Lazar Lyutakov Plausibility is constantly being renegotiated, and sometimes its boundaries can be vague. Take David-Neel (a French-Belgian traveller and theosophist, author of many travelogues about Tibet, books on Buddhism and spiritualism, who spent the last part of her life in Digne, where her home has been turned into a house-museum – ed.) and the story of her adopted son, who we considered a victim for a while, then Stephen (Stephen Loye – artist and resident of Digne – ed.) shed a very different light on him. I wouldn’t be surprised if the city government in Digne has a very different explanation for the abandoned shops than their owners or the people who live there. Not speaking someone’s language and being a foreigner, getting the wrong impression is also plausible, fiction too. Art can assemble an image from multiple, sometimes contradictory, plausibilities.


Valko Chobanov No, even if you make pure documentation of reality, it is always distorted through the prism of the subjective.


Rada Boukova I don’t think there is plausibility in any form of art, but art has the power to create reality. Surely there must be an analysis of the context so that you don’t make unconscious gestures.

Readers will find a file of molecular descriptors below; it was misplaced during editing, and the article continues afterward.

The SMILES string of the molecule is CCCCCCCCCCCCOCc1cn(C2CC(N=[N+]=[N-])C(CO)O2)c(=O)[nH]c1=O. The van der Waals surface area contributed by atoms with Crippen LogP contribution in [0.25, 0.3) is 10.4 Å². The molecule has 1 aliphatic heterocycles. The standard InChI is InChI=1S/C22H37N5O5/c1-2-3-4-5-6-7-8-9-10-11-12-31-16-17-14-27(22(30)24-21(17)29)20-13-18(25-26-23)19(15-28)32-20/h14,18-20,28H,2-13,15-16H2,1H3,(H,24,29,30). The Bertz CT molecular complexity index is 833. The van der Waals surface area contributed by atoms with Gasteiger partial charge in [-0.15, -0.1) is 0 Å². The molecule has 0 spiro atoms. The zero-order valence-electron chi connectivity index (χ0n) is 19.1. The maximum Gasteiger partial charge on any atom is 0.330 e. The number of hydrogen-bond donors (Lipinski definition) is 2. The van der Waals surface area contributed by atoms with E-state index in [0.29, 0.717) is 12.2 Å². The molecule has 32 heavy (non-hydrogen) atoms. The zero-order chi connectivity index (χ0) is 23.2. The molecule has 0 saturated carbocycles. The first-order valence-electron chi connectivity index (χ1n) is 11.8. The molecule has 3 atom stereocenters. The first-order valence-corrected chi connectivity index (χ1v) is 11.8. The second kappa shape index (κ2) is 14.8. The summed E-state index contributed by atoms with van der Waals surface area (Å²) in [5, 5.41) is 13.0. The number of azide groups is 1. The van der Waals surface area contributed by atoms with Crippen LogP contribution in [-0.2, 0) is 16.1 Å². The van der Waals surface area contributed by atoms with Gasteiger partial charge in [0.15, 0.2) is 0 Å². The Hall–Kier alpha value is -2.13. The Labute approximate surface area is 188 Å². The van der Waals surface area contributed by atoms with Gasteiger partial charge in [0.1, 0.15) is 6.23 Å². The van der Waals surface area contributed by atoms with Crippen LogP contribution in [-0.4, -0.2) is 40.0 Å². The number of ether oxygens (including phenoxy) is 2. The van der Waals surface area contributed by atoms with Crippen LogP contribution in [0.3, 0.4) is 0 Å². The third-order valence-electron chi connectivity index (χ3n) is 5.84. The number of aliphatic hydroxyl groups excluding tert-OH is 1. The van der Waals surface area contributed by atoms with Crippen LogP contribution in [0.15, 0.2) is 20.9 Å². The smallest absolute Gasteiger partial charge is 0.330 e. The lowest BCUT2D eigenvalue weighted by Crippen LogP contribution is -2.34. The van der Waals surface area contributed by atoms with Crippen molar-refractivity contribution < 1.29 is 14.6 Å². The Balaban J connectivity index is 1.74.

Aaron Roth It would be nice, not obligatory, but from my perspective a lot of artists, that live by doing residencies, are doing the same dumb project in different countries, altered just a little bit so that it works for the specific region. I think this is on the verge of executing a commission, not art. Naturally, the location will affect the work.

When I was in China it took me a long time to figure out how to paint anything there, and to express the things that were going on around me. That wasn’t the purpose of my trip anyway, but it came as a matter of course.



Our residency raised the question of adapting the artworks for the audiences that will view them (as the exhibition will be realised in an urban environment in the closed shops of a central street) and the extent to which the work must have embedded the consciousness and the intention of this. I don’t think we were unanimous on this. And in that regard, where is the healthy line for you between tailoring art to the context of display and its commodification for the public in a way that it loses its authenticity?



Aaron Roth I think sometimes changing your work because of an audience can be offensive to the audience itself (i.e. it’s like you don’t have the presumption that they’ll understand your work and how much Foucault you’ve read) but maybe some things should be seen as an opportunity to interact with the audience.